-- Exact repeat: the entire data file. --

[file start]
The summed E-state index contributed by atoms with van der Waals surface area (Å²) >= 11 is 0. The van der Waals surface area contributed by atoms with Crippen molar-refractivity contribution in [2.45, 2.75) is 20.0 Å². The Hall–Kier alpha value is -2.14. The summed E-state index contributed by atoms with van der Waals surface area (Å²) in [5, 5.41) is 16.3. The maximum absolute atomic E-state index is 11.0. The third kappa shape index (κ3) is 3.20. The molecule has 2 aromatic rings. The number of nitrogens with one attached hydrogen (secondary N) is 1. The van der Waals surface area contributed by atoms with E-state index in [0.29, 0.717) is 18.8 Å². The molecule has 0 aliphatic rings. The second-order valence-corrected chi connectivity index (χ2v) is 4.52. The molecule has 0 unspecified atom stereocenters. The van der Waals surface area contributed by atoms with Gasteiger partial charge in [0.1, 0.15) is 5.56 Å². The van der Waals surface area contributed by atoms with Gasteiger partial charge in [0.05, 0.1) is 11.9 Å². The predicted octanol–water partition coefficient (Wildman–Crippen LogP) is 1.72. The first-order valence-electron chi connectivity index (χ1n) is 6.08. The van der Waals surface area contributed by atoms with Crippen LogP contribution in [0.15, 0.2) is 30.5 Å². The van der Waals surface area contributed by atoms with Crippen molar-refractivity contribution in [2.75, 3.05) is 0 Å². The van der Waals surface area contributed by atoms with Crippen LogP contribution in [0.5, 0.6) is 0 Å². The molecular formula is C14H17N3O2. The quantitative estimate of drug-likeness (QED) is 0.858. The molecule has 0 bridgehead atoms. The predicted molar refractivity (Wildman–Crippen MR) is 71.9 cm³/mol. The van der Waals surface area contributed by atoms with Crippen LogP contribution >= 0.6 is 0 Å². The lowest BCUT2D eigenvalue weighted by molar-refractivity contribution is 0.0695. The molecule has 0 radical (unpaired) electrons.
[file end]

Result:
The summed E-state index contributed by atoms with van der Waals surface area (Å²) >= 11 is 0. The van der Waals surface area contributed by atoms with Crippen molar-refractivity contribution in [2.45, 2.75) is 20.0 Å². The Hall–Kier alpha value is -2.14. The summed E-state index contributed by atoms with van der Waals surface area (Å²) in [5, 5.41) is 16.3. The maximum absolute atomic E-state index is 11.0. The third kappa shape index (κ3) is 3.20. The molecule has 2 aromatic rings. The number of nitrogens with one attached hydrogen (secondary N) is 1. The van der Waals surface area contributed by atoms with E-state index in [0.29, 0.717) is 18.8 Å². The molecule has 0 aliphatic rings. The second-order valence-corrected chi connectivity index (χ2v) is 4.52. The molecule has 0 unspecified atom stereocenters. The van der Waals surface area contributed by atoms with Gasteiger partial charge in [0.1, 0.15) is 5.56 Å². The van der Waals surface area contributed by atoms with Gasteiger partial charge in [0.05, 0.1) is 11.9 Å². The predicted octanol–water partition coefficient (Wildman–Crippen LogP) is 1.72. The first-order valence-electron chi connectivity index (χ1n) is 6.08. The van der Waals surface area contributed by atoms with Crippen LogP contribution in [0.15, 0.2) is 30.5 Å². The van der Waals surface area contributed by atoms with Crippen molar-refractivity contribution in [2.75, 3.05) is 0 Å². The van der Waals surface area contributed by atoms with Crippen LogP contribution in [0.5, 0.6) is 0 Å². The molecular formula is C14H17N3O2. The quantitative estimate of drug-likeness (QED) is 0.858. The molecule has 0 bridgehead atoms. The predicted molar refractivity (Wildman–Crippen MR) is 71.9 cm³/mol. The van der Waals surface area contributed by atoms with Crippen LogP contribution >= 0.6 is 0 Å². The lowest BCUT2D eigenvalue weighted by molar-refractivity contribution is 0.0695. The molecule has 0 radical (unpaired) electrons.